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Friday, Sep. 23, 2011

'Kazoku X (Household X)'

Family falls headlong into the communication gap


The recent spate of Japanese family dramas by Kiyoshi Kurosawa, Hirokazu Koreeda, Shinya Tsukamoto, Yuya Ishii and other indie directors has produced much outstanding work, but the on-screen alienation can be depressing, to be honest. The housewives (almost never career women) in these films live especially joyless lives, expected as they are to sacrifice themselves for family units (hard to call them "members") who barely acknowledge their existence.

Kazoku X (Household X) Rating: (4 out of 5)
★ ★ ★ ★
Kazoku X (Household X)
Time bomb: Kaho Minami plays a frustrated housewife on the brink in "Kazoku X (Household X)". © PFF Partners

Director: Koki Yoshida
Running time: 88 minutes
Language: Japanese
Opens Sept. 24, 2011
[See Japan Times movie listing]

So it was with the expectation of another downer that I watched Koki Yoshida's "Kazoku X (Household X)," a first feature selected for the Forum section of this year's Berlin Film Festival. Influenced by the observational, documentary methods of Nobuhiro Suwa (Yoshida was both Suwa's student and assistant director), the film focuses on what must be the ultimate dysfunctional Japanese family. The full-time housewife mother (Kaho Minami), salaryman father (Tomorowo Taguchi) and adult temp-worker son (Tomohiro Kaku) behave more like stressed strangers in an overcrowded disaster shelter than family members, never exchanging so much as an "Ohayo¯" ("Good morning").

But the film held my attention to the end, despite its by-now overfamiliar indie techniques, from the barely-there dialogue and extreme closeups with a jittery handheld camera to the absence of background music, back story or any of the other usual devices for building empathy and sustaining interest.

The drama comes instead from Minami's superbly calibrated performance as the housewife (we do not learn her name until the film's closing scenes), who is quietly, clearly on the verge. Her obsessive-compulsive behavior (washing each dish until it squeaks, arranging the table mats in perfectly squared rows) signals not funny perfectionism but serious illness.

Her mousy husband, who barely speaks to his colleagues, let alone family, and her surly son, who devotes himself with surprising enthusiasm to his manual-labor jobs, react to her odd behavior with everything from avoidance (husband) to disgust (son) — but never understanding.

Her breakdown begins with what might normally be an act of spirited rebellion: buying prepared bento¯ (box meals) for the two ingrates at home instead of slaving in the kitchen for them. But for this fragile personality, such a radical deviation from her ideal (and highly artificial) self-image is the pinprick to the balloon. Once her will to sustain the illusion of a "good housewife and mother" deflates, her entire existence becomes senseless. All that's needed to complete her collapse is a final, supernovalike explosion.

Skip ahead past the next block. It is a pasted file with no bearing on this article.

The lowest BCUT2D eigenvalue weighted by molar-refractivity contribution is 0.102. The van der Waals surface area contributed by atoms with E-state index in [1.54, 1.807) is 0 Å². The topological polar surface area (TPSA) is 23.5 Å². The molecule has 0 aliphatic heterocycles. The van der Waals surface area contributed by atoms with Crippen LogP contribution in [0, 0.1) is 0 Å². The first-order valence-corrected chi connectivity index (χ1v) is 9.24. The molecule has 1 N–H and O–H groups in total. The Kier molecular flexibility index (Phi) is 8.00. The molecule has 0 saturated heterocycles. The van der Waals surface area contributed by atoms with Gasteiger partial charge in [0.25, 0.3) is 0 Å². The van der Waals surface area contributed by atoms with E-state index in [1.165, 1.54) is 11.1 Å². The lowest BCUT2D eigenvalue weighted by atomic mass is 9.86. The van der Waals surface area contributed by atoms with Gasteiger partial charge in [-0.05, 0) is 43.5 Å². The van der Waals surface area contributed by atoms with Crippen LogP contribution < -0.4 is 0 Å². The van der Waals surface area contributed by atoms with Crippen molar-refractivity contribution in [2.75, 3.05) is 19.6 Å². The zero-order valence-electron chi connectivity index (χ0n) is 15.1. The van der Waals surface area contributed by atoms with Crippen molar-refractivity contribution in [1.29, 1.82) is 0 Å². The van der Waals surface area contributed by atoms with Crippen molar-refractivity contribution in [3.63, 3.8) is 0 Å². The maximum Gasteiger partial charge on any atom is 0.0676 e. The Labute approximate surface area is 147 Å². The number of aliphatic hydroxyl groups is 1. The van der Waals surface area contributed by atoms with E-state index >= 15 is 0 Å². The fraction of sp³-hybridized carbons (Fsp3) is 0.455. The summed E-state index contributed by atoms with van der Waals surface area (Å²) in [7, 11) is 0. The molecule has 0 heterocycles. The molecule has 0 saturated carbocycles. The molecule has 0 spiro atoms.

Yoshida, who also scripted the film, scrupulously excises conventional melodrama and sentiment, so much so that his characters, particularly Taguchi's blank-faced salaryman, seem as capable of strong emotion, positive or negative, as robots. (The shot of a family photo, taken in earlier, happier days, is less bitterly ironic than incomprehensible. This, I was thinking, doesn't compute.)

But Yoshida also takes us deep inside his heroine's troubled psyche, as his camera tracks her every move. He does this more by oblique hints than direct statements, as when he follows her on her return from grocery shopping. We never see her face, but we observe, in her defensively hunched back and air of grim fixation, a woman trying desperately to avoid the probing and piercing of human contact. Meanwhile, the voices of her neighbors on the street sound disembodied and somehow threatening, whatever the surface meaning of their words.

In the climax, Yoshida shows us, without overdramatizing or overstating, that family bonds can be stronger than they seem in the more fractious moments of family life.

This lesson, which many of us learned (or relearned) one anxious day six months ago, make "Kazoku X" seem more timely than Yoshida perhaps intended. The disaster the film so starkly describes, though, goes beyond any one event or trend. Words such as "ohayo¯" may not have prevented it — but they're a start.


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